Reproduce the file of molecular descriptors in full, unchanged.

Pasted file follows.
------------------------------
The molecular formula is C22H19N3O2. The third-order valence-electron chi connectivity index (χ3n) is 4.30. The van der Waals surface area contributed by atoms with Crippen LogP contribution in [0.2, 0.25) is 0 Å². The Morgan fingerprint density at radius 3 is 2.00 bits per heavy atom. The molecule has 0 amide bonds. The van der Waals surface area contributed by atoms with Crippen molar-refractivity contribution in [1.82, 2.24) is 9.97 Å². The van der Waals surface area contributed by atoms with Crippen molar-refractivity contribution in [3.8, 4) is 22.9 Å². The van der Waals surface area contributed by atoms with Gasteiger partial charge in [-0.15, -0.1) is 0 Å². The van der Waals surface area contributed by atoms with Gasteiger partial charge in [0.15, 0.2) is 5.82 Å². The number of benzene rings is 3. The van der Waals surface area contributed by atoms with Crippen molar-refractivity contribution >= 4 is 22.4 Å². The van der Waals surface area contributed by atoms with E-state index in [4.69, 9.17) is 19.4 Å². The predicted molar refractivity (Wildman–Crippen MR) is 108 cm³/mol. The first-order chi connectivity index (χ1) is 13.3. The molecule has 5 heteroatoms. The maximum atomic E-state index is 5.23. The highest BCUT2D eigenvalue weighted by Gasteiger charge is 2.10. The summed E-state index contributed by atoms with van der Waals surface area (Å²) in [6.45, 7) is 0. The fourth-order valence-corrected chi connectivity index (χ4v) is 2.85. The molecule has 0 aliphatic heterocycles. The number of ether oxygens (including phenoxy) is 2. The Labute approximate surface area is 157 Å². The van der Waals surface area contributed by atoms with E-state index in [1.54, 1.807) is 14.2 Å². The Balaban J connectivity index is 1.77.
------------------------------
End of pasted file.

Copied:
The molecular formula is C22H19N3O2. The third-order valence-electron chi connectivity index (χ3n) is 4.30. The van der Waals surface area contributed by atoms with Crippen LogP contribution in [0.2, 0.25) is 0 Å². The Morgan fingerprint density at radius 3 is 2.00 bits per heavy atom. The molecule has 0 amide bonds. The van der Waals surface area contributed by atoms with Crippen molar-refractivity contribution in [1.82, 2.24) is 9.97 Å². The van der Waals surface area contributed by atoms with Crippen molar-refractivity contribution in [3.8, 4) is 22.9 Å². The van der Waals surface area contributed by atoms with Gasteiger partial charge in [-0.15, -0.1) is 0 Å². The van der Waals surface area contributed by atoms with Gasteiger partial charge in [0.15, 0.2) is 5.82 Å². The number of benzene rings is 3. The van der Waals surface area contributed by atoms with Crippen molar-refractivity contribution >= 4 is 22.4 Å². The van der Waals surface area contributed by atoms with E-state index in [4.69, 9.17) is 19.4 Å². The predicted molar refractivity (Wildman–Crippen MR) is 108 cm³/mol. The first-order chi connectivity index (χ1) is 13.3. The molecule has 5 heteroatoms. The maximum atomic E-state index is 5.23. The highest BCUT2D eigenvalue weighted by Gasteiger charge is 2.10. The summed E-state index contributed by atoms with van der Waals surface area (Å²) in [6.45, 7) is 0. The fourth-order valence-corrected chi connectivity index (χ4v) is 2.85. The molecule has 0 aliphatic heterocycles. The number of ether oxygens (including phenoxy) is 2. The Labute approximate surface area is 157 Å². The van der Waals surface area contributed by atoms with E-state index in [1.54, 1.807) is 14.2 Å². The Balaban J connectivity index is 1.77.